In MySQL we can have a timestamp column which is automatically set to the current date/time whenever the record is inserted or updated:

In PostgreSQL we can have a timestamp column which is automatically set to the current date/time whenever the record is inserted:

but to have it updated whenever there’s an update in the row we have to write a trigger. First we have to write a function that changes the updated_timestamp column in a table:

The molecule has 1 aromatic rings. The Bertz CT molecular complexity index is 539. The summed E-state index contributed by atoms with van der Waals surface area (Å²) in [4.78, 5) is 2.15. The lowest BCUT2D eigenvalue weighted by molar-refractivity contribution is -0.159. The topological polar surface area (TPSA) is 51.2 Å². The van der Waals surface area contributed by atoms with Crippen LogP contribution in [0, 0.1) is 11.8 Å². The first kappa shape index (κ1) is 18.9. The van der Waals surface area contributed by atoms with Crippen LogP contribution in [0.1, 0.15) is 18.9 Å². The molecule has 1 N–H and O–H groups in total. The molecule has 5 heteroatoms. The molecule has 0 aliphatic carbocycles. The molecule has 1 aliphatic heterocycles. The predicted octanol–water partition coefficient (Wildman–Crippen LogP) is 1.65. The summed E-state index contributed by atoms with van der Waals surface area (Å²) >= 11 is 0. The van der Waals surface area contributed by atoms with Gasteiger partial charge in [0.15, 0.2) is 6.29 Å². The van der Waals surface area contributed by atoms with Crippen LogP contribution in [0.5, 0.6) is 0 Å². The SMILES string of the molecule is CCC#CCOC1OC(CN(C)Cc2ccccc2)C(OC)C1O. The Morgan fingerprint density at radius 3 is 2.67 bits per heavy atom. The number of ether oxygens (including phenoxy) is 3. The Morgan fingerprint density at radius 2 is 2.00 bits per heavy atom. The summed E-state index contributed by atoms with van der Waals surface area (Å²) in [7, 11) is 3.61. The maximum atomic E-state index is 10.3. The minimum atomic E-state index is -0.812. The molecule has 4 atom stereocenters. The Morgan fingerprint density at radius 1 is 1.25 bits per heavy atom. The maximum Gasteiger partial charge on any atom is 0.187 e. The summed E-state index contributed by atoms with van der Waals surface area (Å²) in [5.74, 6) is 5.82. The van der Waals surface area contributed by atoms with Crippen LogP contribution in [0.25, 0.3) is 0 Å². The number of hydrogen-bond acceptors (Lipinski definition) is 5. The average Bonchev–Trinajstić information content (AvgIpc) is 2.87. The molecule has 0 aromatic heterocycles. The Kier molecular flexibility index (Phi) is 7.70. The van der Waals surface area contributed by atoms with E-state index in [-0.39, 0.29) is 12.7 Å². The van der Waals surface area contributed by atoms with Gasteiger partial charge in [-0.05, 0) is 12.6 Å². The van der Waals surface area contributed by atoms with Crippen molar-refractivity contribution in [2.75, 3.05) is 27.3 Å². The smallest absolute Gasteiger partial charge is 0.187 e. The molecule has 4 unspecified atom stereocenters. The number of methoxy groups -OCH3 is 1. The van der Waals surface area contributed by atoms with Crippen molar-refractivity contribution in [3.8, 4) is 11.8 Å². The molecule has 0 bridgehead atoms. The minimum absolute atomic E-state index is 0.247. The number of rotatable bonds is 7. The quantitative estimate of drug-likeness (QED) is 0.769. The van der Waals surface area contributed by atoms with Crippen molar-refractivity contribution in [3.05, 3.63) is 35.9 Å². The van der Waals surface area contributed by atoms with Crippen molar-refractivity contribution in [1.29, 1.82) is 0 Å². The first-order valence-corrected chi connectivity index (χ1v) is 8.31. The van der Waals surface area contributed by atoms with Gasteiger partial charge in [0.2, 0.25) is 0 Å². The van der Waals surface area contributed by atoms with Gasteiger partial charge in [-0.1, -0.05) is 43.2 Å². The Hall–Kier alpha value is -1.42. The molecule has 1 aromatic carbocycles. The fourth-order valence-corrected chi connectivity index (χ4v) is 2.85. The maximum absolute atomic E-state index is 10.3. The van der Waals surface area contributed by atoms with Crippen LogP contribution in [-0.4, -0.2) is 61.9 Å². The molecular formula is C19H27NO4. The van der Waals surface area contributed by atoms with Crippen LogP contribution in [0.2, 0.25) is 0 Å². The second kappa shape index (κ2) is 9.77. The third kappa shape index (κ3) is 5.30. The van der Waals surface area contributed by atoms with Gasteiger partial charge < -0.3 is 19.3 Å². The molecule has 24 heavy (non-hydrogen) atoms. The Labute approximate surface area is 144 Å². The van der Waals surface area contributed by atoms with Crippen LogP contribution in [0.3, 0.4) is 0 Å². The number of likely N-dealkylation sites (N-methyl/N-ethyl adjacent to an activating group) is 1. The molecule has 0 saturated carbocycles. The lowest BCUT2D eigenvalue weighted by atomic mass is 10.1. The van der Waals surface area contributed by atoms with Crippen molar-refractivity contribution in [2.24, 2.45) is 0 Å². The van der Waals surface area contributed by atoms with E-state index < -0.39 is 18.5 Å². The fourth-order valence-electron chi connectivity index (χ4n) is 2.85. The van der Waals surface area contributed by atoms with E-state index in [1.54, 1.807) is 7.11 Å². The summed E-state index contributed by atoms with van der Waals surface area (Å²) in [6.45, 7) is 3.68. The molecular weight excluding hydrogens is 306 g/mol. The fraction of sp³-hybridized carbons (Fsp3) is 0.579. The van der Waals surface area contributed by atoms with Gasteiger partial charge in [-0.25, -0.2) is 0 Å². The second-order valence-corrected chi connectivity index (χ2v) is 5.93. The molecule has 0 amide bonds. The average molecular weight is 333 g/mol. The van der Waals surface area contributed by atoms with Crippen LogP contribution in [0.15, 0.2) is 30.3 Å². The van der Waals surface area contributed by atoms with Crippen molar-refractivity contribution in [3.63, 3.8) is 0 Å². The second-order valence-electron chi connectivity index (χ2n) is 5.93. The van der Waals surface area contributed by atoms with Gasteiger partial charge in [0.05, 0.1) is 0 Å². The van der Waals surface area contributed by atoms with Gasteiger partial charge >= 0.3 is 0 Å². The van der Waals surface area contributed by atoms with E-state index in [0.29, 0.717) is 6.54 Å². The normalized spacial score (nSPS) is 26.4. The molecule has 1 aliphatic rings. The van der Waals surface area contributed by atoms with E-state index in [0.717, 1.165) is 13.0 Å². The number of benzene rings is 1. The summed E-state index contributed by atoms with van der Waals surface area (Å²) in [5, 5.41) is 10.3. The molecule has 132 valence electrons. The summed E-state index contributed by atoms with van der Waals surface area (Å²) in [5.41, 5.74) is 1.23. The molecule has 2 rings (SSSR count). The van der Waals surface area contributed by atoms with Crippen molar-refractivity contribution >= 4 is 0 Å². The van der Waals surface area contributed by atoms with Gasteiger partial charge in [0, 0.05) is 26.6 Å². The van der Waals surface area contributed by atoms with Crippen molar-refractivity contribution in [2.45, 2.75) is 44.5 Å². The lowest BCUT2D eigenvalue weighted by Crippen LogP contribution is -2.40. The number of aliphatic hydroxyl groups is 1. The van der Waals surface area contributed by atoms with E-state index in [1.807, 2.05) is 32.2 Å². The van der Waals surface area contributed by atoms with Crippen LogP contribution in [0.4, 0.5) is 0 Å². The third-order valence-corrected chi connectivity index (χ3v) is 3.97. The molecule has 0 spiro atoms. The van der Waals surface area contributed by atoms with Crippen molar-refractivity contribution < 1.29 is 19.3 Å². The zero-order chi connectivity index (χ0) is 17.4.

then we create the trigger:

there’s still a little difference between MySQL and PostgreSQL, as MySQL will execute the update only whenever there’s an actual update:

but we can add more flexibility adding some conditions to the trigger:

More tables can share the same set_update_timestamp() function if they share the same updated_timestamp column.